In the RSV Micah 6:8 reads: “He has showed you, O man, what is good; and what does the LORD require of you but to do justice, and to love kindness, and to walk humbly with your God?”
Like many passages of Scripture, we humans have an enormous capacity to complicate the commonsense meaning of words, but kindness is not some linguistic riddle for us to solve. Neither is it a jigsaw puzzle that needs to be pieced together to determine the intent of the verse.
This one is about as straightforward as it gets. It is not an option for believers to apply or disregard. Number two on the top three list of what God requires of his people is for us to love kindness.
In this context, a fair rendering of the concept of mercy or kindness is for us to be vigilant in following through on our commitment to be nice people who care for others. Jesus modeled this verse. He met people at their exact point of need and ministered to them. We are to do likewise.
Micah 6:8 reminds us that believers are to lead by example as first-responders to the ordinary pain of the human condition.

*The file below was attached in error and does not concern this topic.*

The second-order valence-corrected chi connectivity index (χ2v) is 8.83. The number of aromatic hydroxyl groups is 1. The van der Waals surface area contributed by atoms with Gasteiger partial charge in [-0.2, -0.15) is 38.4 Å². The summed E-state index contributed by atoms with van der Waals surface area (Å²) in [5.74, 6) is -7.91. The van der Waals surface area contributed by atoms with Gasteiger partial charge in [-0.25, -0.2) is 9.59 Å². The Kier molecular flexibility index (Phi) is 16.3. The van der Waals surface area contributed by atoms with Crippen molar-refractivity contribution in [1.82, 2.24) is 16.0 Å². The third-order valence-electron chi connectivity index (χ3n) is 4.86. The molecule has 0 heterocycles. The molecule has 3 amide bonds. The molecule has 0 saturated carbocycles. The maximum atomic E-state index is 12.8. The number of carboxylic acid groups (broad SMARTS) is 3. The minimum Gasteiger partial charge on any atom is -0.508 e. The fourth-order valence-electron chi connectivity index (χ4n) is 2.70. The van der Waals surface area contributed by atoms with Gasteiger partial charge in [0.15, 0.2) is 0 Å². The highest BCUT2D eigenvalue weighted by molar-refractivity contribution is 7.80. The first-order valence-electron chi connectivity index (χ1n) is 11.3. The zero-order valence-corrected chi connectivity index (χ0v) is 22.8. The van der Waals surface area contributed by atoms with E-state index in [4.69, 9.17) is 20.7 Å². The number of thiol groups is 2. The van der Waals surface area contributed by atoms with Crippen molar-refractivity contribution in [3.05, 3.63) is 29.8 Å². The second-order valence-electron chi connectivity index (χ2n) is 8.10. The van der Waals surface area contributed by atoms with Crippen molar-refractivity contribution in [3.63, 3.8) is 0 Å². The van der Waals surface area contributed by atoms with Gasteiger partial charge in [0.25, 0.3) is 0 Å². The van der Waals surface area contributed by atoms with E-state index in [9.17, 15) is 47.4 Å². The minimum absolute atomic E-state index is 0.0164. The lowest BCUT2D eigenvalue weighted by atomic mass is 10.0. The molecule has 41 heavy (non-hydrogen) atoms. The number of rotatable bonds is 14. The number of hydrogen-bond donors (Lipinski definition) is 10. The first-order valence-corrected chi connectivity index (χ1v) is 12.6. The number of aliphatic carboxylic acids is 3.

After all, we understand that our world is imprisoned by sin and all its bitter consequences. The effects of sin are completely without mercy or remorse, fashioning a variety of bleak prisons that are much more oppressive and punishing than mere concrete walls and steel bars.
If you doubt that or dislike the metaphor, consider those living with Alzheimer’s, multiple sclerosis, cancer or any other debilitating disease; examine the grinding cycles of poverty, hunger, shame or homelessness which can spawn the desperation of drug addiction and substance abuse; think of refugees from ethnic cleansing battles or those trapped in places where terrorism and violence are a way of life; look at the commonplace experience of family break-ups which occur with such frequency as to be accepted as the norm; recognize the universal wasting away of the aging process.